For while Subhankar Banerjee did not yet know what his project in the Arctic was to become — a book that would catapult him from an unpublished, inexperienced photographer to international fame — Banerjee knew in the first feral howls of that whiteout blizzard that this was what he'd come for.
It started with panic.
"The wind picked up, it's 80, 90 below zero," says Banerjee, a native of Calcutta, remembering his first snowmobile ride.
"My camera froze instantly. I'm thinking, 'Oh my God, this is a panic situation. I have to get out of here.' It was so harsh, it can't even be explained in words. When it blows, life takes on a different form."
Which was exactly the idea for Banerjee, who cashed in his 401-k and walked away from a career in science, his car, his Bellevue apartment, his health insurance — all of it, for this.
"I was looking for a place where I could meet nature in its wildest form, a place not impacted by human development, and to go there without any agenda. Bringing back photographs, that was secondary. I wanted a place that would inspire me."
The result was "Seasons of Life and Land," published by The Mountaineers Books, the first comprehensive photographic essay to explore the native peoples and landscapes of Alaska's Arctic National Wildlife Refuge.
Banerjee and the book became instantly famous in March 2003, when a U.S. senator offered the book on the floor of the Senate as evidence of the fragile and matchless beauty at stake during the height of the congressional debate on whether to allow oil drilling in the refuge.
When a month later the Smithsonian Institution moved its show of Banerjee's work from a primo display venue to a secondary hallway and cut most of the content from its captions, a national media outcry alleging censorship sealed the book and Banerjee's fame.
Suddenly, Banerjee's art was Exhibit A in a national political debate. He had become the accidental leader of a cause he never imagined, let alone set out to pursue when he chucked first his research job at Boeing, then a $1,500-a-day computer-consulting job undertaken to save money for the trip.
"At that point, I didn't know what the project was," Banerjee says. "It hadn't taken form. Even I did not know exactly what I was looking for."
What he had been looking for ever since childhood was the chance to be an artist, a seed planted by a great uncle in India who taught him to paint. Raised in a middle-class family, Banerjee had put art aside to get a "real" job, but he'd never forgotten his love of it. And he loved wild nature, a taste cultivated with backpacking trips in New Mexico, then nurtured with his move to Seattle in 1996, primarily, he says, for the landscape.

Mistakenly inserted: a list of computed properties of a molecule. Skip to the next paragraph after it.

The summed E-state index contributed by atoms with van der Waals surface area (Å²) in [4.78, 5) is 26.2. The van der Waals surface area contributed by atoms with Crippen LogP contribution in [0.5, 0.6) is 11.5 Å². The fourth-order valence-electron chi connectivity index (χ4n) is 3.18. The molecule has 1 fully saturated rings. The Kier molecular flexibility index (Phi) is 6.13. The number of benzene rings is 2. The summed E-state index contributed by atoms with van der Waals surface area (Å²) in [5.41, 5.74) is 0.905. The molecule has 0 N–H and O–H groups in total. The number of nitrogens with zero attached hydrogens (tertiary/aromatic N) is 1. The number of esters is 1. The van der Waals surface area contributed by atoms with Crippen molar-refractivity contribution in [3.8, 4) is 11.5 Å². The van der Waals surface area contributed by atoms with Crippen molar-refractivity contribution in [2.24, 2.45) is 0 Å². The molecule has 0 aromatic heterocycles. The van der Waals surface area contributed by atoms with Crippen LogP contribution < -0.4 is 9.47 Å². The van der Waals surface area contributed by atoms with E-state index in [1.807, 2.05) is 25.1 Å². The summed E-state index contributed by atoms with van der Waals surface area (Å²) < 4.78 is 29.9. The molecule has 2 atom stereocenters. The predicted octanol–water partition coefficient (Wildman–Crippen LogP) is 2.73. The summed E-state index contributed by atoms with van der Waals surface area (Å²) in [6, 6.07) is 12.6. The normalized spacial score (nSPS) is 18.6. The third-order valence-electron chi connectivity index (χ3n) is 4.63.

But the book; the controversy; his international celebrity; solo exhibits of his work at major museums across the country; a year-long, 25-city speaking tour; a $500,000 grant; representation as a fine artist at one of the most exclusive galleries in the country — none of that was anything that Banerjee, at only 36, had even dreamt of.
He would have to get cold first. Very cold.
BANERJEE WAS NOT the first photographer to work in the Arctic refuge. But he was the first to stick around.
"All the others will make a little trip here for a week in the nicest time of the year," says Robert Thompson, Banerjee's Inupiat Eskimo guide based in Kaktovik, Alaska.
"He was willing to get up here and get pictures year 'round. Everyone had caribou photos, but no one had taken pictures of musk ox in the winter, and polar bears. I think that is where his work is well-accepted. Because it is so different."
The serenity of the pictures and decidedly un-macho delicacy of many of the subjects, from the filigree of lichen on a rock to the tracery of ptarmigan tracks in the snow, belie the two-weeks-without-a-bath reality of what it took to get them.
All told, Thompson and Banerjee traveled about 4,000 miles of the refuge, by bush plane, river raft, foot, skis, kayak and snowmobile over the course of 14 months in 2001 and 2002.